A new study released today by Clinical Magnet, the only exclusive healthcare recruitment process outsourcing (RPO) provider in the U.S., and HRO Today, a leading publisher and producer of events for senior-level human resources executives, reveals that the lack of patient-facing staff in hospitals is a major contributor to low occupancy rates, costing U.S. hospitals millions of dollars a year and adversely impacting patient care, satisfaction and wellness programs.
The study, “HR in the ER,” also shows that hospital HR professionals believe an underinvested HR function directly impacts the ability to recruit, hire and find the right people. Without adequate staff, hospitals are being forced to turn patients away, resulting in lower occupancy rates. It is estimated that hospitals are losing between $8,400 and $12,000 each day for every empty bed.
“Many hospital executives are in cost-cutting mode, but don’t realize that not putting resources behind HR to hire qualified staff has an enormous impact on revenue and patient care,” said Travis Furlow, president of Clinical Magnet. “Less staff doesn’t always equate to cost savings.”
“HR in the ER” study participants included HR and hiring managers, directors and vice presidents from hospitals nationwide.
Other key findings from the study include:
• Nearly two-thirds of respondents, 62 percent, say their hospitals don’t meet patient count goals nearly 50 percent of time due to insufficient patient care staffing.
• Almost 50 percent of the hiring managers surveyed said that patient care staffing levels are low in their hospitals because they can’t find enough professionals with the right skill sets.
• More than 70 percent of survey participants indicated that wellness programs at their facilities are limited because they don’t have the necessary staff.
• Almost 80 percent of those polled said patient satisfaction lags at their facilities because they don’t have enough patient care professionals to ensure consistent quality of care.
Inadequate staffing also puts patients at risk. It results in insufficient time with patients, excessively long shifts and fatigue for nurses, which lead to costly mistakes. An article in American Nurse Today reinforced the “HR in ER” findings. The article reported that better RN staffing levels have been shown to reduce patient mortality, enhance outcomes and improve nurse satisfaction. One study by the American Nurses Association (ANA) found that for each additional patient assigned to a given nurse, the patient has a 7 percent increase in the likelihood of dying within 30 days of admission and a 7 percent increase of failure to rescue.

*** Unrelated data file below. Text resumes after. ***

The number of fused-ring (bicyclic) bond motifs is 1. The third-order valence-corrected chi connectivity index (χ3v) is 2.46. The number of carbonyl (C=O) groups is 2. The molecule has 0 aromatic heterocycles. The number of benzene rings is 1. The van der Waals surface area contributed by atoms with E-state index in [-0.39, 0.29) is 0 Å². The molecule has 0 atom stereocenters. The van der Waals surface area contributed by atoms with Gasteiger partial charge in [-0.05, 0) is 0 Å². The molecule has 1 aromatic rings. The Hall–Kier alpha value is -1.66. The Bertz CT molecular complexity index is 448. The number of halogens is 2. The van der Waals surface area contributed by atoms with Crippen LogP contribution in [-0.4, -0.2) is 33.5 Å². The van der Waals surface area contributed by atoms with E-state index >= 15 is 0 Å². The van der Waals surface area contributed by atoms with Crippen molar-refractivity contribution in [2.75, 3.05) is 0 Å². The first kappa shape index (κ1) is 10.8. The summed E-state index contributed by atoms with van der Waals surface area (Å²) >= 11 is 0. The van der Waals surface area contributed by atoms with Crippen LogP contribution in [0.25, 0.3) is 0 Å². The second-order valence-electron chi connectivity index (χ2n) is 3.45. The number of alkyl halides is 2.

Patient satisfaction also is affected by staffing. Almost 80 percent of participants said their facilities could achieve higher patient satisfaction scores with additional head count. Ratings given by patients in the Hospital Consumer Assessment of Healthcare Providers Survey (HCAHPS), a tool that measures patients’ perceptions of their hospital experience, likely would be higher, study participants said. More and more consumers are using HCAHPS ratings to choose their hospitals. The Patient Protection and Affordable Care Act of 2010 also includes HCAHPS among the measures used to determine the Hospital Value-Based incentive payments to hospitals for Medicare and Medicaid patients. The higher the HCAHPS rating, the higher the incentive payment.
“Hospitals are operating very much the way business did 20 to 30 years ago, with traditional HR structures, when there are more aggressive and progressive solutions out there, such as contingent labor or RPO,” said Larry Basinait, vice president of market research for SharedXpertise, HRO Today’s research arm. “Many hospitals are not using these solutions. Unfortunately, old HR models are adversely impacting acute care. Equally important, they also adversely impact preventive care and wellness programs.”
Respondent to the study also said hospitals are missing out on sizable revenue and cost-savings opportunities by inadequately staffing preventive care and wellness programs. The study shows the average return on investment for wellness programs is almost 54 percent, but more than 70 percent of study participants said the need for qualified staffing for those programs is the major reason more of those programs are not being implemented in their facilities.
“It’s a never-ending cycle,” Furlow said. “Hospitals need to be looking at new ways to ensure that staffing levels meet demand and generate revenue. This is clearly an HR function hospitals are overlooking.”
View the complete survey by clicking here.
About Clinical Magnet
Clinical Magnet, a subsidiary of Supplemental Health Care, focuses solely on recruitment process outsourcing for the healthcare industry. Clinical Magnet partners with healthcare facilities and systems to provide hiring resources and RPO plans to deliver qualified clinicians and staff at a cost-effective price. The company also provides a convenient way for clinicians and staff to find new jobs and receive ongoing career support through innovative technology. For more information, visit www.clinicalmagnet.com.
About HRO Today
HRO Today offers the broadest and deepest reach available anywhere into the human resources industry. Our magazines, web portals, research, e-Newsletters, events and social networks reach over 180,000 senior-level HR decision makers with rich, objective, game-changing content. The company’s number one strength is reach. HR leaders rely heavily on HRO Today’s Baker’s Dozen Rankings across seven different categories when selecting an HR service provider.